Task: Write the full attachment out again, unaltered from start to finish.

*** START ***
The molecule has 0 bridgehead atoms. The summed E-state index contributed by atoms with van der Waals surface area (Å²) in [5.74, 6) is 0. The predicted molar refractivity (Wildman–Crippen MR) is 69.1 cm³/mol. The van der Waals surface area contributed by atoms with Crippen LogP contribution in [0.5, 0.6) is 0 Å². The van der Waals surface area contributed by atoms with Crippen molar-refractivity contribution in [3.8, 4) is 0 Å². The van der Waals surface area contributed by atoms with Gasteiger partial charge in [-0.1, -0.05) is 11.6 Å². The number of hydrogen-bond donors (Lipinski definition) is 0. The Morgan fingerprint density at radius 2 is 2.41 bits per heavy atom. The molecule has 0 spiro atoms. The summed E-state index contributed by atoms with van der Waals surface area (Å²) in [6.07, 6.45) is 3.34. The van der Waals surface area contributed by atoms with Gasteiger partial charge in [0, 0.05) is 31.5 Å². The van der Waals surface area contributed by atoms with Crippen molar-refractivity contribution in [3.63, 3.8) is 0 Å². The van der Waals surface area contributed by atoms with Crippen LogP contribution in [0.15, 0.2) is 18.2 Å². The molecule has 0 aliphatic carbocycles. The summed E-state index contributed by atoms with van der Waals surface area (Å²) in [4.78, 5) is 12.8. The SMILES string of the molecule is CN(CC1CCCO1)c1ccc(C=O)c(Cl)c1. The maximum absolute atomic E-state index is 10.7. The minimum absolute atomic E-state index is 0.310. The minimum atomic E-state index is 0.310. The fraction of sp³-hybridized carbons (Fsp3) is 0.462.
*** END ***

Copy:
The molecule has 0 bridgehead atoms. The summed E-state index contributed by atoms with van der Waals surface area (Å²) in [5.74, 6) is 0. The predicted molar refractivity (Wildman–Crippen MR) is 69.1 cm³/mol. The van der Waals surface area contributed by atoms with Crippen LogP contribution in [0.5, 0.6) is 0 Å². The van der Waals surface area contributed by atoms with Crippen molar-refractivity contribution in [3.8, 4) is 0 Å². The van der Waals surface area contributed by atoms with Gasteiger partial charge in [-0.1, -0.05) is 11.6 Å². The number of hydrogen-bond donors (Lipinski definition) is 0. The Morgan fingerprint density at radius 2 is 2.41 bits per heavy atom. The molecule has 0 spiro atoms. The summed E-state index contributed by atoms with van der Waals surface area (Å²) in [6.07, 6.45) is 3.34. The van der Waals surface area contributed by atoms with Gasteiger partial charge in [0, 0.05) is 31.5 Å². The van der Waals surface area contributed by atoms with Crippen molar-refractivity contribution in [3.63, 3.8) is 0 Å². The van der Waals surface area contributed by atoms with Crippen LogP contribution in [0.15, 0.2) is 18.2 Å². The molecule has 0 aliphatic carbocycles. The summed E-state index contributed by atoms with van der Waals surface area (Å²) in [4.78, 5) is 12.8. The SMILES string of the molecule is CN(CC1CCCO1)c1ccc(C=O)c(Cl)c1. The maximum absolute atomic E-state index is 10.7. The minimum absolute atomic E-state index is 0.310. The minimum atomic E-state index is 0.310. The fraction of sp³-hybridized carbons (Fsp3) is 0.462.